September 14, 2023

Winning Time: The Rise of the Lakers Dynasty cinematographer Todd Banhazl, ASC

When cinematographer Todd Banhazl, ASC was hired by creator Adam McKay for Winning Time: The Rise of the Lakers Dynasty, he knew he wanted to capture the look and feel of TV broadcasts from the 70’s for season 1. As the timeline of the show moved into the mid-80’s in season 2, Todd wanted to embrace the gloss and glamour of the era, with more dynamic camera moves on the court.

Perhaps the most striking aspect of Winning Time is its signature look. The show integrates and embraces the camera formats used during each time period in the show. They used 8mm and 16mm film and for season 2, VHS-C camcorders. Each scene was also always covered with two 35mm cameras, so that the period look of Winning Time doesn’t weigh on the viewer too much. The series is based on the book “Showtime: Magic, Kareem, Riley, and the Los Angeles Lakers Dynasty of the 1980s.” McKay and Todd wanted the show to be as loud, bold and maximalist as the personality of Lakers owner Jerry Buss.

Todd and McKay tested the different camera looks for months before shooting the pilot, and they fell in love with mixing the formats. Todd made a look book approved by HBO, and shot the pilot that way. Next, they had to figure out the editing and post process, to make sure that the look stayed dirty- they wanted film grain, hairs and video imperfections to stay in and even be emphasized. Todd thinks they found the line where the look doesn’t overwhelm the story. He enjoys creating art where the form and the way it’s made is part of the emotional experience.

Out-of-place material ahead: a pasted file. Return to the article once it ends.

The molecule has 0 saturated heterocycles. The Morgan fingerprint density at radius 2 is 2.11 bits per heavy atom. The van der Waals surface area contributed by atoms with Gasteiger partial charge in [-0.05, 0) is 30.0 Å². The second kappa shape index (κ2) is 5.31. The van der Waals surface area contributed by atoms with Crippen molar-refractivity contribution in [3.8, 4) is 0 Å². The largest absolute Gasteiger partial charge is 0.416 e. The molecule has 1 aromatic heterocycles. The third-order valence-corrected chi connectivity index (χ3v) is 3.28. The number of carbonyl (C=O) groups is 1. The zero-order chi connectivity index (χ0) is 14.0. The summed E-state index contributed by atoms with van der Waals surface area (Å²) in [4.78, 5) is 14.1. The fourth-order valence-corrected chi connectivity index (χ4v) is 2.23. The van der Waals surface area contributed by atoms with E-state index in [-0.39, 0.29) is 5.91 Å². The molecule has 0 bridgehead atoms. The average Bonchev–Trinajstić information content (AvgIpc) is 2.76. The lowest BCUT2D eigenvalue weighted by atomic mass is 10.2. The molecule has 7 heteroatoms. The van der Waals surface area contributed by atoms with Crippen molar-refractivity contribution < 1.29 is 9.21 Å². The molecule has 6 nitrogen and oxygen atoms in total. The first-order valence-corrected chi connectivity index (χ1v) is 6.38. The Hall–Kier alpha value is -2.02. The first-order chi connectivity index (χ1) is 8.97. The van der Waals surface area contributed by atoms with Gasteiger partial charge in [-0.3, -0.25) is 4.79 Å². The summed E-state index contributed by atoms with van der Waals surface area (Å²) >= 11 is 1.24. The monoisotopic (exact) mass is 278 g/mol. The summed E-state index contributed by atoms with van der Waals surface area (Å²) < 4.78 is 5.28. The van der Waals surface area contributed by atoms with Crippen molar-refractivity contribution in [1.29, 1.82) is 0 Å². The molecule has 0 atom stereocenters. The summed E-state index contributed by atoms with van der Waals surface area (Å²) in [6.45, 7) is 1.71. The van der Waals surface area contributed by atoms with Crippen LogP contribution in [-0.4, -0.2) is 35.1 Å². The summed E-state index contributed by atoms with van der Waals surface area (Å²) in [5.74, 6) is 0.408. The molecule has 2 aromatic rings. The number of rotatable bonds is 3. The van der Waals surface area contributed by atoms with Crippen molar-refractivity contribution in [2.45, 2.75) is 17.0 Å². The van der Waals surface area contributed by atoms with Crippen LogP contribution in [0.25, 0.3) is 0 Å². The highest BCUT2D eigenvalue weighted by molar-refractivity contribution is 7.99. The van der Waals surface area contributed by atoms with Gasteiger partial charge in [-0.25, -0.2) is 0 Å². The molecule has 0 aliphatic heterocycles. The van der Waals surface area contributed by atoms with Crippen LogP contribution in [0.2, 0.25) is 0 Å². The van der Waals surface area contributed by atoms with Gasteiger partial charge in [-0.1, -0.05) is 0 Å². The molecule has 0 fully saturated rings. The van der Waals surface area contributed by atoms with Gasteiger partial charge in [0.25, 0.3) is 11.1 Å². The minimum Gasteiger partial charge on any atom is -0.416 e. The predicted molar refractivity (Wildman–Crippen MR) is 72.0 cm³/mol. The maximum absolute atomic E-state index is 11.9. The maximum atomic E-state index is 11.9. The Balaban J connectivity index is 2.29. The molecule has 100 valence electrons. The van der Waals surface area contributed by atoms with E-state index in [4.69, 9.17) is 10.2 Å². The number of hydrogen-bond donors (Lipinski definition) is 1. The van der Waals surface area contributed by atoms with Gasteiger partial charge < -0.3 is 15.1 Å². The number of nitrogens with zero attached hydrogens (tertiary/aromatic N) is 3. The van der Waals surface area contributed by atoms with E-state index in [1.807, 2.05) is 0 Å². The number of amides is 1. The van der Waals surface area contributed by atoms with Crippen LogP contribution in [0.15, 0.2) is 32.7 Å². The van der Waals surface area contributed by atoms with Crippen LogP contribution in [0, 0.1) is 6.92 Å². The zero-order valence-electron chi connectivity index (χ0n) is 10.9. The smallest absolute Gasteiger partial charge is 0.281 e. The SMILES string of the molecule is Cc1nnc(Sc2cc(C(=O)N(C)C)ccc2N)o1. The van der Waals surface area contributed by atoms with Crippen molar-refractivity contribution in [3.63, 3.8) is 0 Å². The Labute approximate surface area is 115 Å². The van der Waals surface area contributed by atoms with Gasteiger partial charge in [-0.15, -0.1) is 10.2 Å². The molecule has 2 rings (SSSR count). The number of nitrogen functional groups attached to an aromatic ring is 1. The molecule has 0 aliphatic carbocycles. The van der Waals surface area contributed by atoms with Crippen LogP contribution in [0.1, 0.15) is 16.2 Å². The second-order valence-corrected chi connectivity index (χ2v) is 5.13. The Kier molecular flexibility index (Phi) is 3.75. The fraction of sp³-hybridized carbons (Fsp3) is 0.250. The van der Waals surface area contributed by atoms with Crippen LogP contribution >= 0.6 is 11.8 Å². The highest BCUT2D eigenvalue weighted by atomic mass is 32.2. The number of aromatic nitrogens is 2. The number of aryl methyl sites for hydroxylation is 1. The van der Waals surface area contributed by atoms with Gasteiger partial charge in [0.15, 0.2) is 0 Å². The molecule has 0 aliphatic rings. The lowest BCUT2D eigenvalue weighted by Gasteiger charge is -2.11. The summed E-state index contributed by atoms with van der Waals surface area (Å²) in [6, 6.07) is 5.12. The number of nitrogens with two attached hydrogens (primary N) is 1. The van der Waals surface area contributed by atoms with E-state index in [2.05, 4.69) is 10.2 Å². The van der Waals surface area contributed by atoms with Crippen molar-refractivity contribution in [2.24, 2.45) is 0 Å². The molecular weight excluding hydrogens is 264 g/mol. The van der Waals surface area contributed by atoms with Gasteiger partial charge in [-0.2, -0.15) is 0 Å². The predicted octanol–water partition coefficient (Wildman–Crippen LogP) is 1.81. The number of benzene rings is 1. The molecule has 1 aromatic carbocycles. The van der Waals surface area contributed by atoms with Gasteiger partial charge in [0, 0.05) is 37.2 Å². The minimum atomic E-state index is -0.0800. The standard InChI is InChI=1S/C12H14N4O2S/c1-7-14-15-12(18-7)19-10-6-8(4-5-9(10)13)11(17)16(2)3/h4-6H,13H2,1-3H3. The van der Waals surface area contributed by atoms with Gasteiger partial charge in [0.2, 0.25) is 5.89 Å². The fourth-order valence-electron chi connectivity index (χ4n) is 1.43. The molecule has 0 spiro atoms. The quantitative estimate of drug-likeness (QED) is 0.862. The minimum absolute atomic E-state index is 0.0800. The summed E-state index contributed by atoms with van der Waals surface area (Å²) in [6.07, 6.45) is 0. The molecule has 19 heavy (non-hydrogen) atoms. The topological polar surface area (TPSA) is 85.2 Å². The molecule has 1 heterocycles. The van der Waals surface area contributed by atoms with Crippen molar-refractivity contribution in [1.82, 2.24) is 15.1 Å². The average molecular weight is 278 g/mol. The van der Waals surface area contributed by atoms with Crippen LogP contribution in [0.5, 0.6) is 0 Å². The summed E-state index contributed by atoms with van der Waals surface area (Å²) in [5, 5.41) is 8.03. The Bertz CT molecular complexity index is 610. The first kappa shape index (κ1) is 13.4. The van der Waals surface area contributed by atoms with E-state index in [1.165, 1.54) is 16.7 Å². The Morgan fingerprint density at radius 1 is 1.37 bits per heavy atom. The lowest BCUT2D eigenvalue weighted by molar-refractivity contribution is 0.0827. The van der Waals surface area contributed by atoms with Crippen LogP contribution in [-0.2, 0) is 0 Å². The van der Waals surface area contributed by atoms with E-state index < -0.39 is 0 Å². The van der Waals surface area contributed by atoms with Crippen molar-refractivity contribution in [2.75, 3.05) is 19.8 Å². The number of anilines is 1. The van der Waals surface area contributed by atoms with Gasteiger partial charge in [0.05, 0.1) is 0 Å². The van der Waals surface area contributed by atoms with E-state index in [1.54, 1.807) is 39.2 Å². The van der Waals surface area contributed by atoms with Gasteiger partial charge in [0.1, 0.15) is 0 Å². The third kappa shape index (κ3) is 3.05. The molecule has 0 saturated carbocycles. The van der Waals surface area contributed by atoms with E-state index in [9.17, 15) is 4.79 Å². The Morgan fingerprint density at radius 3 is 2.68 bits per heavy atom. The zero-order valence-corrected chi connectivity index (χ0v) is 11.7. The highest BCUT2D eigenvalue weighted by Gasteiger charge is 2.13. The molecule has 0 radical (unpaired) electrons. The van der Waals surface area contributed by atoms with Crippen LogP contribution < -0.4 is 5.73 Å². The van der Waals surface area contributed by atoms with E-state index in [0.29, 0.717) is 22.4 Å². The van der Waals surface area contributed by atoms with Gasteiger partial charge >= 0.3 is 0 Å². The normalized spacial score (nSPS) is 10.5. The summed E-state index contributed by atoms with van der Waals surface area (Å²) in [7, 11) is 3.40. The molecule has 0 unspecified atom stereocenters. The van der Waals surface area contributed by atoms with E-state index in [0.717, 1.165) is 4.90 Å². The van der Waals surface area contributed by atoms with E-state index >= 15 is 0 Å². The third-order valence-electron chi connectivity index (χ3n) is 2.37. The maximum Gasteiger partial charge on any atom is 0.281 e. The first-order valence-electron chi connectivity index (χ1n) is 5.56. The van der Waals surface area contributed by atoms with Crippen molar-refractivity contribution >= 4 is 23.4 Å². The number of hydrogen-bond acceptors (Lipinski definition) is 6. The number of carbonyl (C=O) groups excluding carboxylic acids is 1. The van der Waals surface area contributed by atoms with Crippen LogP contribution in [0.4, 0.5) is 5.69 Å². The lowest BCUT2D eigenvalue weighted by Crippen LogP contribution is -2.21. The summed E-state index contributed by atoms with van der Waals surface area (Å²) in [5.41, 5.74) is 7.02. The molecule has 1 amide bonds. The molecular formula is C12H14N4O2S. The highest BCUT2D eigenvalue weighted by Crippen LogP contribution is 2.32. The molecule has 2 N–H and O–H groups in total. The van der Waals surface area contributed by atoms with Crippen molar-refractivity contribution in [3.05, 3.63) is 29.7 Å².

For Todd, finding crew is much like a casting process. A TV shooting schedule requires finding people who you can trust and rely on. When it came time to find other cinematographers, he wanted to hire artists that he respected for their work, and he wanted his fellow DPs to be able to put their own stamp on the show. John chose to work with Mihai Mălaimare Jr. (a former guest of the Cinepod) for season 1 and John Matysiak (also a former guest) for season 2. He has always admired Mihai’s work, and Todd felt that he and John had the same taste.

In season 2 of Winning Time, Todd had the chance to direct episode 3, “The Second Coming,” which tells Larry Bird’s backstory. The episode also deals with Larry Bird’s father’s suicide, and he and the crew had a lot of conversations about how to be deeply respectful and responsible about portraying an event that really happened. Even though there has been some criticism of the show by a few of the real people portrayed in Winning Time, Todd feels that their job on the series is to treat the real-life characters with humanity and empathy.

Todd grew up in the suburbs of San Dimas, and he knew he always wanted to work in the movies. As a kid, he made home movies all through junior high and high school. He studied film at San Jose State, where he became the class’s defacto cameraman. After film school, he went to AFI graduate school where he realized that cinematography was the career he wanted. Todd worked his way up, shooting music videos, camera assisting, and then becoming a director of photography. Blow the Man Down, a critically acclaimed feature he DPd, won awards at the Tribeca Film Festival. Todd was also the cinematographer for 2019’s Hustlers, starring Jennifer Lopez.